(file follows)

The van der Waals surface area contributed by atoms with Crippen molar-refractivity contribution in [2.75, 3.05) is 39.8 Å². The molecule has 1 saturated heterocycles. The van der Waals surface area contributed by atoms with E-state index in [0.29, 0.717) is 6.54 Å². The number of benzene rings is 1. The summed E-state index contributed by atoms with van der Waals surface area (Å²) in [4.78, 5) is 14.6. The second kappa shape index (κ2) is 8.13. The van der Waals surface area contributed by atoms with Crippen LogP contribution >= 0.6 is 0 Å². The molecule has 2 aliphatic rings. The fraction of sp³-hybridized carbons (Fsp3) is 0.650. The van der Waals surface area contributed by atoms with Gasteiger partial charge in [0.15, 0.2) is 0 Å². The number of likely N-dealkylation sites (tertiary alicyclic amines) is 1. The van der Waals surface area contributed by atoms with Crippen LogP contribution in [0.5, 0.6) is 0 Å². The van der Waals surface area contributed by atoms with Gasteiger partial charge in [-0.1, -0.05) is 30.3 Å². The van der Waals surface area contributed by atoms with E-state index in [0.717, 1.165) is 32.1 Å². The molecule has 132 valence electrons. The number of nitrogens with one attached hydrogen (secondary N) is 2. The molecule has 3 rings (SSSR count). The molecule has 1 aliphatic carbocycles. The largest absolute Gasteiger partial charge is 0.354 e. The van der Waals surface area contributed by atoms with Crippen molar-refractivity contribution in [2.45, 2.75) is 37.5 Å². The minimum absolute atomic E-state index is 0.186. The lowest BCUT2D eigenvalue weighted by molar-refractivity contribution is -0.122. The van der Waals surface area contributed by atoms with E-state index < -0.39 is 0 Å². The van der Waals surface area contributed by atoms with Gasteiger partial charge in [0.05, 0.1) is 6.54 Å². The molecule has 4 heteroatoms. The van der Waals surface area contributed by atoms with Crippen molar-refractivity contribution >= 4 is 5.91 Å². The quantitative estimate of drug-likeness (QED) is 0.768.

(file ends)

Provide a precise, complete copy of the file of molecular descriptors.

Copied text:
The van der Waals surface area contributed by atoms with Crippen molar-refractivity contribution in [2.75, 3.05) is 39.8 Å². The molecule has 1 saturated heterocycles. The van der Waals surface area contributed by atoms with E-state index in [0.29, 0.717) is 6.54 Å². The number of benzene rings is 1. The summed E-state index contributed by atoms with van der Waals surface area (Å²) in [4.78, 5) is 14.6. The second kappa shape index (κ2) is 8.13. The van der Waals surface area contributed by atoms with Crippen LogP contribution >= 0.6 is 0 Å². The molecule has 2 aliphatic rings. The fraction of sp³-hybridized carbons (Fsp3) is 0.650. The van der Waals surface area contributed by atoms with Gasteiger partial charge in [0.15, 0.2) is 0 Å². The number of likely N-dealkylation sites (tertiary alicyclic amines) is 1. The van der Waals surface area contributed by atoms with Crippen LogP contribution in [0.5, 0.6) is 0 Å². The van der Waals surface area contributed by atoms with Gasteiger partial charge in [-0.1, -0.05) is 30.3 Å². The van der Waals surface area contributed by atoms with E-state index in [0.717, 1.165) is 32.1 Å². The molecule has 132 valence electrons. The number of nitrogens with one attached hydrogen (secondary N) is 2. The molecule has 3 rings (SSSR count). The molecule has 1 aliphatic carbocycles. The largest absolute Gasteiger partial charge is 0.354 e. The van der Waals surface area contributed by atoms with Crippen molar-refractivity contribution in [2.45, 2.75) is 37.5 Å². The minimum absolute atomic E-state index is 0.186. The lowest BCUT2D eigenvalue weighted by molar-refractivity contribution is -0.122. The van der Waals surface area contributed by atoms with E-state index < -0.39 is 0 Å². The van der Waals surface area contributed by atoms with Gasteiger partial charge in [0.05, 0.1) is 6.54 Å². The molecule has 4 heteroatoms. The van der Waals surface area contributed by atoms with Crippen molar-refractivity contribution >= 4 is 5.91 Å². The quantitative estimate of drug-likeness (QED) is 0.768.